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Storing DNA in an amber-like polymer, Jurassic Park–style

Tough, degradable material provides efficient room-temperature DNA storage for genomics and digital data

by Prachi Patel
June 21, 2024


A smooth piece of amber with an insect embedded inside.
Credit: Wollertz/Shutterstock
Ancient critters preserved in amber have inspired a new method to store DNA in glassy polymers.

In the blockbuster film Jurassic Park, scientists resurrect dinosaurs by extracting DNA that’s been preserved in amber for millions of years. Inspired by such natural preservation, researchers have created glassy polymers that store DNA at room temperature and dissolve when needed to release the molecules (J. Am. Chem. Soc. 2024, DOI: 10.1021/jacs.4c01925). The method, dubbed thermoset-reinforced xeropreservation (T-REX), is a step toward low-cost data storage in DNA.

Computer memory devices process information as strings of zeros and ones. Those binary data could be encoded in the same four nucleotides—A, G, C, and T—that encrypt genetic information in DNA molecules. Scientists have proposed DNA as a data storage medium because it is dense: a coffee mug full of DNA could store all the world’s data.

But DNA decays in days at room temperature, so it is stored today at cryogenic temperatures, which requires energy and special equipment. “If I wanted to send DNA on a mission to Mars or collect samples in rural Africa, that’s not going to work,” says James Banal, cofounder of Cache DNA, which is developing a new biomolecule storage technology. For room-temperature storage, he and others have previously encapsulated DNA in silica particles and calcium phosphate crystals. This process takes days because water-loving DNA needs to be dissolved in organic solvents using surfactants, which are then removed via drying.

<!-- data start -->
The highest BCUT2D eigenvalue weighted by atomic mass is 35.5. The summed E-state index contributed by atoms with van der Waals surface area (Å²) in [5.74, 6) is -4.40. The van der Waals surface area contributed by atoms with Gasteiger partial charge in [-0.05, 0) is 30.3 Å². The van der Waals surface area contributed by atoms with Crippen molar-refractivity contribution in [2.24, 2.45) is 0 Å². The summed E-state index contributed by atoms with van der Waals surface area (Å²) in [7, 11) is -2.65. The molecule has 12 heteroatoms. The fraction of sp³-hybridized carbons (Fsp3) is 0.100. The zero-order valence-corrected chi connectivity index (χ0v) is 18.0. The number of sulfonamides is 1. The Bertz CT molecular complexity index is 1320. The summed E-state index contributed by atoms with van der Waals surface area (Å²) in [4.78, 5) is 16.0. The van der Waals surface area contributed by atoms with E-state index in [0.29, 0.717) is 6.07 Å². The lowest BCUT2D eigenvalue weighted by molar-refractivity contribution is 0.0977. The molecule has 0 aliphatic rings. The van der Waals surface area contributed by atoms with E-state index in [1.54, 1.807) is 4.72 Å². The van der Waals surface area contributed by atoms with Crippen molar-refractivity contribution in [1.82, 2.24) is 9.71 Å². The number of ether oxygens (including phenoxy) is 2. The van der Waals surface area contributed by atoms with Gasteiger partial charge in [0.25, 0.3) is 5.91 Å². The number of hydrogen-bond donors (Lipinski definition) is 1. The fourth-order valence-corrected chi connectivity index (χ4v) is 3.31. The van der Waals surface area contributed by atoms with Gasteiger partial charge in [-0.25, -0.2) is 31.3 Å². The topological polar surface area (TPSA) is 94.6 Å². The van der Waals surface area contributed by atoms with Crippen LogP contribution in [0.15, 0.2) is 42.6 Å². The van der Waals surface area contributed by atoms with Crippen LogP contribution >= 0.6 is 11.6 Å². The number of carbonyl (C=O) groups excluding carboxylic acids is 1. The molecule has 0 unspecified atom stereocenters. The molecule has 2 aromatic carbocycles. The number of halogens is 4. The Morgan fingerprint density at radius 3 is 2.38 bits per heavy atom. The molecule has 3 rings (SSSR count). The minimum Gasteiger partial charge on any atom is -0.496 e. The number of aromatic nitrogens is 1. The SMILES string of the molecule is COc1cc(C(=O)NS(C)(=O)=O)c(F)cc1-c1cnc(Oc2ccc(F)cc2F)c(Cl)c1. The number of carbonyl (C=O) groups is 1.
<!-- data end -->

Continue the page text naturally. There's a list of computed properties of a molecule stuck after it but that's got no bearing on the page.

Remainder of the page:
So he, Massachusetts Institute of Technology chemist Jeremiah A. Johnson, and colleagues devised a way to trap DNA in hours, using a hard polystyrene-based thermoset polymer. Thermosets, with their cross-linked polymer networks, are tough and resistant to chemicals. The researchers added small thionolactone sections to the network that can be cut with a cysteamine reagent.

The team made special polycation molecules composed of a water-loving side and an oily water-repellent one. Charges on the molecule bound to DNA and quickly transferred it from water to a solvent containing styrene monomers. Heating the solution created a glassy polymer block containing DNA. The material preserved DNA 10 times as long as silica particles could. Adding cysteamine disintegrated the polymer so the researchers could separate the DNA.

“This work could enable a more widespread application of DNA data storage, as encapsulation and extraction steps are simplified,” says Robert Grass, a chemist at the Swiss Federal Institute of Technology (ETH), Zurich, who was not involved in the current work. More in-depth analysis of the stability of DNA sequences will be needed to assess how the method stands up against current cryogenic techniques, he adds.



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